At 34 years old, you wouldn't expect the San Antonio Spurs' Stephen Jackson to be called anything close to an "All-Star," but Dallas Mavericks coach Rick Carlisle says otherwise.
Carlisle coached Jackson when they were both in the Indiana Pacers organization, so he knows Jackson's worth ethic and drive to win. These were his comments about Jackson to Star-Telegram.com.
“He’s an all-star caliber player — he’s that good a basketball player……..He’s a really good all-around player, he hits big shots, he can post, he can drive, he can hit three’s, he can defend and rebound. He’s going to play multiple positions.’’
Jackson isn't close to the player he was under Carlisle, but he still plays close to the way he used to.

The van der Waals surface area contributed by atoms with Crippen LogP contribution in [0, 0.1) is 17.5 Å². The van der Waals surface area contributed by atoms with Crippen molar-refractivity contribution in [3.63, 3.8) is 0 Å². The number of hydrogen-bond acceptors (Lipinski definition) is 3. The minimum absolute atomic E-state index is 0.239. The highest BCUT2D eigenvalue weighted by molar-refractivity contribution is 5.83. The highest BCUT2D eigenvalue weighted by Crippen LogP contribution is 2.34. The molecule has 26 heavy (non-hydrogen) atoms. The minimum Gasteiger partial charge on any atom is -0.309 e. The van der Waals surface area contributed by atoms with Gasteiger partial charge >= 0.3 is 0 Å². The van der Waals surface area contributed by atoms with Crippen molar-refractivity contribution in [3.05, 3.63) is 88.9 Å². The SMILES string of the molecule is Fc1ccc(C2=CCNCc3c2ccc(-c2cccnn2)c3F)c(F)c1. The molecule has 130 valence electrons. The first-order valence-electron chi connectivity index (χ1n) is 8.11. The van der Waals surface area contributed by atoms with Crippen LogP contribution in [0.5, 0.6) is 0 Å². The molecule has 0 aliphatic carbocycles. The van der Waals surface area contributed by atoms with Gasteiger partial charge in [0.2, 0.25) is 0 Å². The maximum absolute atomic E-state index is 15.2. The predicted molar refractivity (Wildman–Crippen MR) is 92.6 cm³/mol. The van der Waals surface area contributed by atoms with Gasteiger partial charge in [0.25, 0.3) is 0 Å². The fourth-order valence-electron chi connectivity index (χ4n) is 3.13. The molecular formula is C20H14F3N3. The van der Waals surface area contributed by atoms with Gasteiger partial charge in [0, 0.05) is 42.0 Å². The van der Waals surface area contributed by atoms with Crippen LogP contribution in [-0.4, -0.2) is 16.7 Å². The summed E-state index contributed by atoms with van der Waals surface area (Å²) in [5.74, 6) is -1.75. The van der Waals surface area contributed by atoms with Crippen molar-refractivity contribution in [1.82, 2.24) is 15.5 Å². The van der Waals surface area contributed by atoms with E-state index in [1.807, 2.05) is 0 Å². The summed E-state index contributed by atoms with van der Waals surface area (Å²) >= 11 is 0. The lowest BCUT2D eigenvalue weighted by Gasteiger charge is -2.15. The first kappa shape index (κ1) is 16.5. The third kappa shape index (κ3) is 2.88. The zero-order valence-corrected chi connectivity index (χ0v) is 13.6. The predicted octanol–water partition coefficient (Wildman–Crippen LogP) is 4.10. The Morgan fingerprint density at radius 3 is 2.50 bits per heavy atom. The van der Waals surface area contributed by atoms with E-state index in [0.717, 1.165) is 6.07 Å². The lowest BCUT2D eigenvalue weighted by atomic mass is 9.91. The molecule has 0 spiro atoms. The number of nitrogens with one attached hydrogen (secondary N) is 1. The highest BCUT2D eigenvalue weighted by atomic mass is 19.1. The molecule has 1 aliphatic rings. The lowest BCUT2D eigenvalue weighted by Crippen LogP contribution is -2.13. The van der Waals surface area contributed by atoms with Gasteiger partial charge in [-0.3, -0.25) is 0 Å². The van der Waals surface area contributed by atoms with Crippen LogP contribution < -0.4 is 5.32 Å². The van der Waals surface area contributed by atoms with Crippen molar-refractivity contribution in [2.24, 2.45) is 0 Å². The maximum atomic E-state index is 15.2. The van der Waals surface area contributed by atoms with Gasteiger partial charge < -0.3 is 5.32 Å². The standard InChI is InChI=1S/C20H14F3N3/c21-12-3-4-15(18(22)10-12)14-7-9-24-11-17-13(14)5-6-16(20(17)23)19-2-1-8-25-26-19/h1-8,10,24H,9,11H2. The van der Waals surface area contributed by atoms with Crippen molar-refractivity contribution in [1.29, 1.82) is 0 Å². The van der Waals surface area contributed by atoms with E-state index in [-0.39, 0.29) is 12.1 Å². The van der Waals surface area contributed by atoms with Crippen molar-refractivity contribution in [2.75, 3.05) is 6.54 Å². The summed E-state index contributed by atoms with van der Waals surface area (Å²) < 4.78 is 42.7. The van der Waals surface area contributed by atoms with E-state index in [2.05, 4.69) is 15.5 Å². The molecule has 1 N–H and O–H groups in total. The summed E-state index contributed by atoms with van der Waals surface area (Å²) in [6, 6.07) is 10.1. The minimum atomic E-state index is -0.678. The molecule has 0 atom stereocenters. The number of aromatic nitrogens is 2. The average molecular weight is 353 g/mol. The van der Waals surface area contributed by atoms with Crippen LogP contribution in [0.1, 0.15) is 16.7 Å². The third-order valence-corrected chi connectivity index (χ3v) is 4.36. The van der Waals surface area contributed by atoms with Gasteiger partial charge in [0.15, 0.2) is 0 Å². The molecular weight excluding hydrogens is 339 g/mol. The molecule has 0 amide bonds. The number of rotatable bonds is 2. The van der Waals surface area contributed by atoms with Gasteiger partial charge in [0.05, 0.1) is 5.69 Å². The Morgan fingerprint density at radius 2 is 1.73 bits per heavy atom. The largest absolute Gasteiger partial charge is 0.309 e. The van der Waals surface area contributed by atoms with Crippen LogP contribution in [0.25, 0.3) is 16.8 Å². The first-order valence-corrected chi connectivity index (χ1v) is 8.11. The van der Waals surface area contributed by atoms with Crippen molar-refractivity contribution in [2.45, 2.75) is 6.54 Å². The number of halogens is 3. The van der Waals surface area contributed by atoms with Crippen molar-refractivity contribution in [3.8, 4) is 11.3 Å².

He can still do many of the things Carlisle points he could do and that's what makes the Spurs one of the deepest team in the league. Jackson's versatility allows him to play every position except center. He's quick to play fast guards and strong enough to counter any post up by bigger players. His shooting makes him more dangerous on the court, forcing bigger players out of the paint to the three point line when the Spurs choose to go small.
He isn't young anymore, but he still brings every intangible and skill that an All-Star presents. The Spurs' youth and depth force Jackson to come off the bench with Manu Ginobili and Boris Diaw. Those men could easily start for another team in the league but instead give the Spurs more weapons to play on the court.
Don't let his 6.8ppg and 3.1rpg fool you, he's still "Captain Jack" and when he gets more opportunities on the floor, he'll easily eclipse those numbers. Carlisle may be right about being an All-Star caliber player, but Jackson at this point of his career is waiting to show what he's got left on the floor when the real season begins in the playoffs.